Modifications of Proteins with Photoisomerizable Motifs

Several approaches to the photoregulation of proteins have been employed, including photoisomerizable ligands and inhibitors, casting the protein inside a photoisomerizable polymer, and chemical modification of the protein itself [136].

Several azobenzene protein effectors have been reported to act as photoregulators of enzymes and receptors. Photoregulation of cysteine and serine proteases was carried out using simple photoswitchable inhibitors which block the active site in their trans form only [137]. Conversely, the cis isomers of a-ketoester-based inhibitors were more potent inhibitors of a-chymotrypsin than the trans forms

[138,139]. Screening of a library of photoswitchable peptides selected a single peptide in which the cis and trans isomers bind the nuclear import receptor karyo-pherin a differentially [140]. In fact, photoisomerization of the azobenzene spacer, which acted as a phototelastic linker, regulated the ability of binding sequences to interact with the two distinct karyopherin a subsites simultaneously. A diarylazo derivative bearing an N-ethylmaleimide group on the one extremity and a quaternary ammonium motif on the other was employed for the specific modification of a cysteine residue properly positioned at the edge of the pore of the voltage-gated "Shaker" K+ channel. Photoirradiation of the azo moiety induced the displacement of the ammonium group from the center (E isomer) to the edge (Z isomer) of the pore and thus relieved pore blockade and allowed ion conduction. Reverse CTI upon long-wavelength light irradiation restored the blocked state [141].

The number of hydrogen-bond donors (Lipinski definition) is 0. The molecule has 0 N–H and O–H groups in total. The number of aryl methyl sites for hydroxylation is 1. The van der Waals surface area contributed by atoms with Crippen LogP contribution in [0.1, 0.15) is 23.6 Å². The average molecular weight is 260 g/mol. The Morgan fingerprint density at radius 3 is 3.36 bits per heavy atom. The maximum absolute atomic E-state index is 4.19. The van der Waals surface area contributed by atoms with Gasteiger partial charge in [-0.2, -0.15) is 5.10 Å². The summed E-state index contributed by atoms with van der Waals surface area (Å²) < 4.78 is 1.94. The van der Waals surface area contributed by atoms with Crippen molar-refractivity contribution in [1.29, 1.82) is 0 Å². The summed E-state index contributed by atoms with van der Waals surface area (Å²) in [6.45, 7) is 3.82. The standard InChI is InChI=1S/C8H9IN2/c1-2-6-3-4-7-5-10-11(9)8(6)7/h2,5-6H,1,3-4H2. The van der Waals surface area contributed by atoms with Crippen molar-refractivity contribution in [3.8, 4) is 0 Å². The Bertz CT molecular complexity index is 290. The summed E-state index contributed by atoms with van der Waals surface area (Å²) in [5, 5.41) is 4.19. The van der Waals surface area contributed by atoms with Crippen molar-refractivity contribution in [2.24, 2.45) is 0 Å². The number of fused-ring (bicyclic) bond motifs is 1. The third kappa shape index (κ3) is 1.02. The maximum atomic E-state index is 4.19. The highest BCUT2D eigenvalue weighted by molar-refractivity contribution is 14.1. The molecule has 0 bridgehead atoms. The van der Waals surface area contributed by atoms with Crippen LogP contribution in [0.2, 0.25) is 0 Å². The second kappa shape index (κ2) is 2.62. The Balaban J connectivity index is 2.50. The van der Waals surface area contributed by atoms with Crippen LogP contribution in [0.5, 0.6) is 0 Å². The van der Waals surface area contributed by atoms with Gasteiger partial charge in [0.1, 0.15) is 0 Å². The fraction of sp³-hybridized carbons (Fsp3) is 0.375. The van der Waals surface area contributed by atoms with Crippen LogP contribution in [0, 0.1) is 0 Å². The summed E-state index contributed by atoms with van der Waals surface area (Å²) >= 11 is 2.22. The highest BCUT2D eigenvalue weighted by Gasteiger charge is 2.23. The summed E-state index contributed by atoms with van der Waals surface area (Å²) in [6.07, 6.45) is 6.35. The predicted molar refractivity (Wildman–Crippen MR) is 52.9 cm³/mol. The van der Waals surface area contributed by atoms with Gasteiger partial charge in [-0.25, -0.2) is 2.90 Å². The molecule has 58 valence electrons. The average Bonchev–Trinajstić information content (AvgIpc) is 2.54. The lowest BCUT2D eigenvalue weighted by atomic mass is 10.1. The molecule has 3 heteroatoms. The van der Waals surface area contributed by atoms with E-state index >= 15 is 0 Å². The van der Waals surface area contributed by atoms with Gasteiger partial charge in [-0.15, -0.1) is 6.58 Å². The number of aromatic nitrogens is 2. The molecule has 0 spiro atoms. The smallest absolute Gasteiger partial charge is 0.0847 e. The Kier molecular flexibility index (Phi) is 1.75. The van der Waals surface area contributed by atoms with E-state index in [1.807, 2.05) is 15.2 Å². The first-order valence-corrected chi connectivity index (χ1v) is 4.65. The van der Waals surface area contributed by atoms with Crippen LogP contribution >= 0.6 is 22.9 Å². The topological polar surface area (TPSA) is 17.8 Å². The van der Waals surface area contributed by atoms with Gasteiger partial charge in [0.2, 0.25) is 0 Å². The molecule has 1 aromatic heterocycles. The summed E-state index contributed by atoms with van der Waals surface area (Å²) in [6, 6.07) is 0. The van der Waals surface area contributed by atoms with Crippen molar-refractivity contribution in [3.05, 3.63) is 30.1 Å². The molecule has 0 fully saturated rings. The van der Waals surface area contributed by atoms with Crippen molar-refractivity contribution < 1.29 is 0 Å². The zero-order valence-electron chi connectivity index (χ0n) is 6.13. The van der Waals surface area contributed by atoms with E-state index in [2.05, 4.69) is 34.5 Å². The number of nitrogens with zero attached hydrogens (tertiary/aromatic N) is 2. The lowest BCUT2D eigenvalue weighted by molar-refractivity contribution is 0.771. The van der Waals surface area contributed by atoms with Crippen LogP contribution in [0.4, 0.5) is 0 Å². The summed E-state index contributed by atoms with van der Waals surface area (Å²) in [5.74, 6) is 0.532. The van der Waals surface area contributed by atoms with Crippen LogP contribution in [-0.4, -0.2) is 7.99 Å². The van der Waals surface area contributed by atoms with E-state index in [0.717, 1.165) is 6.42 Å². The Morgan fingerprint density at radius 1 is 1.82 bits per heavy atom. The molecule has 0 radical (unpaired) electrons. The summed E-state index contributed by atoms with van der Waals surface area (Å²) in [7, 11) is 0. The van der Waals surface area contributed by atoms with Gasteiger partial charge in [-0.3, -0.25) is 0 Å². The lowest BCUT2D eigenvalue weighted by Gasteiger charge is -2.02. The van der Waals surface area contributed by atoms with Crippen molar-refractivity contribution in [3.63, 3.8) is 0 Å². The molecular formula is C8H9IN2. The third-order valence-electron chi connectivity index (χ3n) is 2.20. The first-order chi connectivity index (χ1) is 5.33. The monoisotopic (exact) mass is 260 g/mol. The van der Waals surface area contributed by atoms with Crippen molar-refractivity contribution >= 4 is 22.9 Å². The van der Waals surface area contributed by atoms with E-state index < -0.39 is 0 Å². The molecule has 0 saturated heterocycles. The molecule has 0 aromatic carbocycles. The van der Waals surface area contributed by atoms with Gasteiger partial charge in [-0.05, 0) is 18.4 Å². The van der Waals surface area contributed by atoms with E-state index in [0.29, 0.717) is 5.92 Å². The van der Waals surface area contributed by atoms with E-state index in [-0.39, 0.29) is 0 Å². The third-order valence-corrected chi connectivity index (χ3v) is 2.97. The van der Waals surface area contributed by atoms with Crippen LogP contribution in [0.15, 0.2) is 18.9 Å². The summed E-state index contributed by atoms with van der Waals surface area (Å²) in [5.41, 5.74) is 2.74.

Although the trans to cis photoisomerization of merocyanins leads to a reversible cyclization reaction (see Chapter 2), use of these photoswitchable motifs may be mentioned herein. A photoisomerizable FAD analog was employed to modify glucose oxidase in such a way that electron transfer resulting from glucose oxidation occurs in the spiropyran form and not in the merocyanin form, probably due to the variation of positioning of the FAD moiety [142].

Covalent incorporation of a photoactivatable molecular switch in proteins can be carried out either via the selective modification of the sequence or by specific derivatization of the active site. Phototunable type S ribonucleases that display enzymatic activity were obtained by noncovalent assembly of the S-protein (resulting from the action of subtilin on ribonuclease A) together with azobenzene derivatives of the complementary S-peptide synthesized chemically bearing a phenyl-azophenylalanine residue at various positions [143,144]. Several azobenzene photoisomerizable amino acids have been synthesized (see Ref. [140]) such as L-phenylazophenylalanine (Pap or azoAla) 17 which has been inserted inside numerous peptides and proteins, in particular streptavidin, using in vitro protein-synthesizing systems [145]. Pap and a Pap analog were incorporated into a specific position of the dimer interface of the restriction enzyme BamHI, where they blocked the activity in the trans form. Photoirradiation at 366 nm and subsequent CTI induced the specific cleavage of DNA by the enzyme (Fig. 13.20) [146].

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